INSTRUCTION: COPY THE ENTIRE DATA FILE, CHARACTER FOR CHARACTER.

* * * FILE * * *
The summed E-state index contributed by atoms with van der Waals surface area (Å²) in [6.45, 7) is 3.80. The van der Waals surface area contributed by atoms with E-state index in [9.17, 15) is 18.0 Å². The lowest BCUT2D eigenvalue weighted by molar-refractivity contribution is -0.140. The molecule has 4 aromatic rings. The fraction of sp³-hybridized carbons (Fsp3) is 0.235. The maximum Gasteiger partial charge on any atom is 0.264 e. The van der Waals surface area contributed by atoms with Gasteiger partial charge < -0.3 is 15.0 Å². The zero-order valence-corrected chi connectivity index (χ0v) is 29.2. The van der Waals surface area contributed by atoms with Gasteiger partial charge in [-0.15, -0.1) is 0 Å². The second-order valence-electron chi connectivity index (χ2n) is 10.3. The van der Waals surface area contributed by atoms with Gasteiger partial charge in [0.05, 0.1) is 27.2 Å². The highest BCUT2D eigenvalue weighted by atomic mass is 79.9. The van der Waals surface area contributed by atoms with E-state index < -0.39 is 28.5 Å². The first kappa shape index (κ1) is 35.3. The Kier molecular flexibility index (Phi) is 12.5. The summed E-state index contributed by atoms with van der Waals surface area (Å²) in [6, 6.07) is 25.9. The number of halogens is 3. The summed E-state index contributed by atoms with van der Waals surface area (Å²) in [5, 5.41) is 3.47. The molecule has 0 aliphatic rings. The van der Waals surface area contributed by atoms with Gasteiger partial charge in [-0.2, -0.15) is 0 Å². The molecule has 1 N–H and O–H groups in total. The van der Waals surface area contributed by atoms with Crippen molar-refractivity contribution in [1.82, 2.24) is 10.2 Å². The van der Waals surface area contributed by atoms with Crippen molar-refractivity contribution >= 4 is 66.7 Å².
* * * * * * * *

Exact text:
The summed E-state index contributed by atoms with van der Waals surface area (Å²) in [6.45, 7) is 3.80. The van der Waals surface area contributed by atoms with E-state index in [9.17, 15) is 18.0 Å². The lowest BCUT2D eigenvalue weighted by molar-refractivity contribution is -0.140. The molecule has 4 aromatic rings. The fraction of sp³-hybridized carbons (Fsp3) is 0.235. The maximum Gasteiger partial charge on any atom is 0.264 e. The van der Waals surface area contributed by atoms with Gasteiger partial charge < -0.3 is 15.0 Å². The zero-order valence-corrected chi connectivity index (χ0v) is 29.2. The van der Waals surface area contributed by atoms with Gasteiger partial charge in [-0.15, -0.1) is 0 Å². The second-order valence-electron chi connectivity index (χ2n) is 10.3. The van der Waals surface area contributed by atoms with Gasteiger partial charge in [0.05, 0.1) is 27.2 Å². The highest BCUT2D eigenvalue weighted by atomic mass is 79.9. The van der Waals surface area contributed by atoms with E-state index < -0.39 is 28.5 Å². The first kappa shape index (κ1) is 35.3. The Kier molecular flexibility index (Phi) is 12.5. The summed E-state index contributed by atoms with van der Waals surface area (Å²) in [6, 6.07) is 25.9. The number of halogens is 3. The summed E-state index contributed by atoms with van der Waals surface area (Å²) in [5, 5.41) is 3.47. The molecule has 0 aliphatic rings. The van der Waals surface area contributed by atoms with Gasteiger partial charge in [-0.2, -0.15) is 0 Å². The molecule has 1 N–H and O–H groups in total. The van der Waals surface area contributed by atoms with Crippen molar-refractivity contribution in [1.82, 2.24) is 10.2 Å². The van der Waals surface area contributed by atoms with Crippen molar-refractivity contribution >= 4 is 66.7 Å².